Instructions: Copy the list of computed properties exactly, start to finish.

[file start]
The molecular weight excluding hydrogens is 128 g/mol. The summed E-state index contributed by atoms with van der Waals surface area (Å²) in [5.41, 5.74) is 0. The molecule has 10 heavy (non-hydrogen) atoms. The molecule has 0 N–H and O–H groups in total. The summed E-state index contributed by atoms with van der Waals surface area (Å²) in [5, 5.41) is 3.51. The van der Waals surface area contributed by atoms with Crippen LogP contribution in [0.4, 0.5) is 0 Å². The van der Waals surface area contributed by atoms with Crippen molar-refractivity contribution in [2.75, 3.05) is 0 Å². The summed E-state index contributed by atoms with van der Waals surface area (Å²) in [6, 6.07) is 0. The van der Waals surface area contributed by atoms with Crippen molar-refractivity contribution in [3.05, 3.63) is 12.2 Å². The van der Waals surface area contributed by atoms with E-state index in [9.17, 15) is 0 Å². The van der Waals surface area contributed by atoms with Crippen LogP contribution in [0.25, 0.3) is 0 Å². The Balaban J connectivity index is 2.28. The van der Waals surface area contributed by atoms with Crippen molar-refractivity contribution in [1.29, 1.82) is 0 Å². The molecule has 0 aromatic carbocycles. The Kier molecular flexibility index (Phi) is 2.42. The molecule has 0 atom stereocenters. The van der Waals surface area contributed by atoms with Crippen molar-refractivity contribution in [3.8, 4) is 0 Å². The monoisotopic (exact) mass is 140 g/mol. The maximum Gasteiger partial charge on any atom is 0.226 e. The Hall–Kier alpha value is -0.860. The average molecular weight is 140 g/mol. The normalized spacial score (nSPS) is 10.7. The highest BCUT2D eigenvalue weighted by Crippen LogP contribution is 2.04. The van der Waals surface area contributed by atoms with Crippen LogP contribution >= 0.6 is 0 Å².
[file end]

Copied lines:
The molecular weight excluding hydrogens is 128 g/mol. The summed E-state index contributed by atoms with van der Waals surface area (Å²) in [5.41, 5.74) is 0. The molecule has 10 heavy (non-hydrogen) atoms. The molecule has 0 N–H and O–H groups in total. The summed E-state index contributed by atoms with van der Waals surface area (Å²) in [5, 5.41) is 3.51. The van der Waals surface area contributed by atoms with Crippen LogP contribution in [0.4, 0.5) is 0 Å². The van der Waals surface area contributed by atoms with Crippen molar-refractivity contribution in [2.75, 3.05) is 0 Å². The summed E-state index contributed by atoms with van der Waals surface area (Å²) in [6, 6.07) is 0. The van der Waals surface area contributed by atoms with Crippen molar-refractivity contribution in [3.05, 3.63) is 12.2 Å². The van der Waals surface area contributed by atoms with E-state index in [9.17, 15) is 0 Å². The van der Waals surface area contributed by atoms with Crippen LogP contribution in [0.25, 0.3) is 0 Å². The Balaban J connectivity index is 2.28. The van der Waals surface area contributed by atoms with Crippen molar-refractivity contribution in [1.29, 1.82) is 0 Å². The molecule has 0 aromatic carbocycles. The Kier molecular flexibility index (Phi) is 2.42. The molecule has 0 atom stereocenters. The van der Waals surface area contributed by atoms with Crippen molar-refractivity contribution in [3.8, 4) is 0 Å². The monoisotopic (exact) mass is 140 g/mol. The maximum Gasteiger partial charge on any atom is 0.226 e. The Hall–Kier alpha value is -0.860. The average molecular weight is 140 g/mol. The normalized spacial score (nSPS) is 10.7. The highest BCUT2D eigenvalue weighted by Crippen LogP contribution is 2.04. The van der Waals surface area contributed by atoms with Crippen LogP contribution >= 0.6 is 0 Å².